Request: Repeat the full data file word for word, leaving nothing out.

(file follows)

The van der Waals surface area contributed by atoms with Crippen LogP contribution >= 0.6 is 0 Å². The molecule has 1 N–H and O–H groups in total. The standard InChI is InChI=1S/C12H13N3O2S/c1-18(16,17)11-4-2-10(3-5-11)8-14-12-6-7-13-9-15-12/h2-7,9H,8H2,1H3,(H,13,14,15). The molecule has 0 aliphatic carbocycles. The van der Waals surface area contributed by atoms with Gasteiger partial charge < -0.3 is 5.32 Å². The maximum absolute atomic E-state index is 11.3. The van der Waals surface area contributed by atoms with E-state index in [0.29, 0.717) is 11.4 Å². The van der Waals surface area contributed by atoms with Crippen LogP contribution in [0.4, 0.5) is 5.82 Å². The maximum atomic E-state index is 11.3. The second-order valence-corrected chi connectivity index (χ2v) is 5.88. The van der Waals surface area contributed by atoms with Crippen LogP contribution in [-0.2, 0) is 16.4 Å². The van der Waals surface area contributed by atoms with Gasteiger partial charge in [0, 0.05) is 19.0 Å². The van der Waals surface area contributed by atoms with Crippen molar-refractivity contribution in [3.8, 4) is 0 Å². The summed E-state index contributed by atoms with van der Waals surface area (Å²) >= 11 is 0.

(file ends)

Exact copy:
The van der Waals surface area contributed by atoms with Crippen LogP contribution >= 0.6 is 0 Å². The molecule has 1 N–H and O–H groups in total. The standard InChI is InChI=1S/C12H13N3O2S/c1-18(16,17)11-4-2-10(3-5-11)8-14-12-6-7-13-9-15-12/h2-7,9H,8H2,1H3,(H,13,14,15). The molecule has 0 aliphatic carbocycles. The van der Waals surface area contributed by atoms with Gasteiger partial charge < -0.3 is 5.32 Å². The maximum absolute atomic E-state index is 11.3. The van der Waals surface area contributed by atoms with E-state index in [0.29, 0.717) is 11.4 Å². The van der Waals surface area contributed by atoms with Crippen LogP contribution in [0.4, 0.5) is 5.82 Å². The maximum atomic E-state index is 11.3. The second-order valence-corrected chi connectivity index (χ2v) is 5.88. The van der Waals surface area contributed by atoms with Crippen LogP contribution in [-0.2, 0) is 16.4 Å². The van der Waals surface area contributed by atoms with Gasteiger partial charge in [0, 0.05) is 19.0 Å². The van der Waals surface area contributed by atoms with Crippen molar-refractivity contribution in [3.8, 4) is 0 Å². The summed E-state index contributed by atoms with van der Waals surface area (Å²) >= 11 is 0.